Blade Selection Guidelines
We carry an extensive line of blades both left-hand and right-hand. They come in a variety of styles, weights and lengths to suit different tasks and mower’s preferences. If you would like some friendly advice or guidance in making a choice, please let us know and we will be happy to help.
There are three basic types of blades: Grass, Ditch, and Bush. Following are a few guidelines to help you choose the type blade you need.
Grass blades are used for mowing hay fields, grain harvesting, trimming, and maintaining lawns. Lengths range from 22 in/55 cm to 36 in/90 cm. Length selection depends on the area to cut, ground conditions and the type of grass among other considerations. The shorter sizes work well for small areas and in tight quarters, such as clearing or trimming near buildings, along garden edges or between garden beds. The longer grass blades cut a wide swath for mowing large fields, lawns or harvesting grain. Grass blades are beautifully formed, graceful, thin and light, strong and resilient. A 36-inch blade weighs only 21 ounces. Grass blades are a joy to use and once you begin mowing, are hard to put down. They have their limits. Grass blades are not meant to mow woody vegetation. This is what ditch and bush blades are designed to do.
Ditch blades are simply grass blades on steroids. Stronger than grass blades and slightly heavier, ditch blades mow grass well plus heavy, thick weeds and light brush or woody stems up to 3/8” diameter. They will not stand up to the abuse of thick woody stems like the bush blade. Ditch blades are versatile and used in places where the mower encounters a variety of plants such as the edges of field and woods or roadside ditches. They are excellent for mowing hay fields. Ditch blades are particularly advantageous in reclaiming grassy fields overgrown or interspersed with thick, heavy weeds and light brush.
Bush blades are built short, stocky and strong for the hard work of cutting woody plants. Blade lengths run from 16 in/40 cm to 20 in/50 cm. Use bush blades to thin saplings in a woodlot or to keep back small trees encroaching on a field or woods road, for trail maintenance, for clearing brush and or very thick, tough weeds that a ditch blade would not handle.
The weight of these blades, as much as two pounds, provides momentum to slice through woody plants. Bush blades are strong enough to cut through live woody growth up to ¾” in diameter. Bush blades are too heavy and short for efficiency at mowing grass.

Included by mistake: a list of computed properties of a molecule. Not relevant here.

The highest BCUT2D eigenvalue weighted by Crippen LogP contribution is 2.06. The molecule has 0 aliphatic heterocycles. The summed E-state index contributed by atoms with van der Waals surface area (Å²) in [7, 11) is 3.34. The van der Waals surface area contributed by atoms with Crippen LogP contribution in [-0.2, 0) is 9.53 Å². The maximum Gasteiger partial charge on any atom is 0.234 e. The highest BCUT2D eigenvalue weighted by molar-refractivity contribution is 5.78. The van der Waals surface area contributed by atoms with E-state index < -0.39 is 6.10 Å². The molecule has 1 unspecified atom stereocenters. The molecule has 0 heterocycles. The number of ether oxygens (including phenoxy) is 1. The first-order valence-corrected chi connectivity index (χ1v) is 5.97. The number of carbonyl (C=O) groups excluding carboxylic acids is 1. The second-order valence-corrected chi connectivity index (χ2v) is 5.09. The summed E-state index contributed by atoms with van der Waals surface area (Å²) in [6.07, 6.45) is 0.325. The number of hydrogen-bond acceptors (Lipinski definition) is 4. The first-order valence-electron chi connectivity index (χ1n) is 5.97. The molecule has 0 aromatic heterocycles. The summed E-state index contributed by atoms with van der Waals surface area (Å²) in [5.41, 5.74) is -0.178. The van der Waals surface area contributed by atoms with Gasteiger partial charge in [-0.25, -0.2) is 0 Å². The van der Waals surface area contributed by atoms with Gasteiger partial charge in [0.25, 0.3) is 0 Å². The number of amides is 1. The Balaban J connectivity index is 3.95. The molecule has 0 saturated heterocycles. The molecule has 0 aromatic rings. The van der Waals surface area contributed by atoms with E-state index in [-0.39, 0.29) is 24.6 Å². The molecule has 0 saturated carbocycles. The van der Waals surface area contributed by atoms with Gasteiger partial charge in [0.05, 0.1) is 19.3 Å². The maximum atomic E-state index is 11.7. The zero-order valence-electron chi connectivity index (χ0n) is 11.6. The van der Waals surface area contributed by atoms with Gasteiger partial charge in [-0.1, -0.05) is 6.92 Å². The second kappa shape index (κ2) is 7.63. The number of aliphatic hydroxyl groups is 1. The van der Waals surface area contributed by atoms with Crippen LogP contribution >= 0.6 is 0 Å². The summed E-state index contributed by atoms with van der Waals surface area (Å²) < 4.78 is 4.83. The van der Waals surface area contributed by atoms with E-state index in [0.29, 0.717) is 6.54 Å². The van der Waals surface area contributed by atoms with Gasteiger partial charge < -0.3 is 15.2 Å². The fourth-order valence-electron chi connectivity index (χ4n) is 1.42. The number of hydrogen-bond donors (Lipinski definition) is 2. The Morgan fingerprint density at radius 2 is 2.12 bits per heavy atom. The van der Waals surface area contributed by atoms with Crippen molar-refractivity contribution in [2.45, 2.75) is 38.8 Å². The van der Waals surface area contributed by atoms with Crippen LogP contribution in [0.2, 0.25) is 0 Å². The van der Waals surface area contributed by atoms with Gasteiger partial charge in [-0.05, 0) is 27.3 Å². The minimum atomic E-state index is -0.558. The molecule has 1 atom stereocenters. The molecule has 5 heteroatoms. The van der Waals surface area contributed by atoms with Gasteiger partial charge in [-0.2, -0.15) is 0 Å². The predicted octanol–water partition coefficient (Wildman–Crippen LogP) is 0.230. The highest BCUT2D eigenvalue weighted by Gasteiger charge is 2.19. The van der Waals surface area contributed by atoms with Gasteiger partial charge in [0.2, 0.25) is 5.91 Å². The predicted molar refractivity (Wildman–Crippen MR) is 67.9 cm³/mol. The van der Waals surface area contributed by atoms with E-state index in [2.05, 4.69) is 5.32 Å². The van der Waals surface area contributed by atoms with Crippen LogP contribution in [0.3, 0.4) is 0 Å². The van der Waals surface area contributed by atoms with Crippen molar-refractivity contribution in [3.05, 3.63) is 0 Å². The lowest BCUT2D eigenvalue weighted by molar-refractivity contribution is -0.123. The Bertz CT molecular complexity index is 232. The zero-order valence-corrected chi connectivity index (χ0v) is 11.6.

Bush blades are meant to cut single stalks. They are not meant to cut wide swaths like grass or ditch blades. In dense stands it is more advantageous to use a short blade. In most cases a 16 in/40 cm bush blade is the best choice. In dense stands the longer bush blades become easily entangled in adjacent brush.
A Special Note on Blade Length for New Mowers about Longer Blades
We consider long blade lengths to be 30 in/75 cm or more. At first glance it seems a longer blade cuts more area in less time. This is true when the scythe is in the hands of an experienced mower. For mowing large areas we find that most people are more successful with a 28 inch blade. This is particularly true for new mowers.
Long blades require very good mowing technique. Long blades create greater drag, so take more energy. Your swing has to be easy, light and smooth with a steady rhythm. You have to make use of your upper body mass to help carry the blade through the grass. The blade has to slice. If you force the blade, especially in heavy, dense stands of grass, the blade won't cut well. It catches in the grass so instead of a smooth, flowing stroke the scythe moves with a jerky motion. The mower tires very quickly and little grass is cut. Large areas often are more efficiently mown with a shorter blade; 24” to 28” are good lengths. Bear in mind, most people are not going to mow an acre a day. Most mowers will harvest only a small portion of that area at a time so a shorter blade suits the conditions better.
It is true that anyone can learn to scythe with what ever length blade they choose. After many years of helping people learn to mow we have found it is best for new mowers to learn on blades shorter than 30 in/75 cm.
If you would like help in deciding if a long blade makes sense for you please call us at (207) 853-4750 or email at email@example.com
Order blades on our blades page .
Blade covers are available for all blade sizes.
Click here for a discussion on snath selection.
Left Hand Blades
Right Hand Blades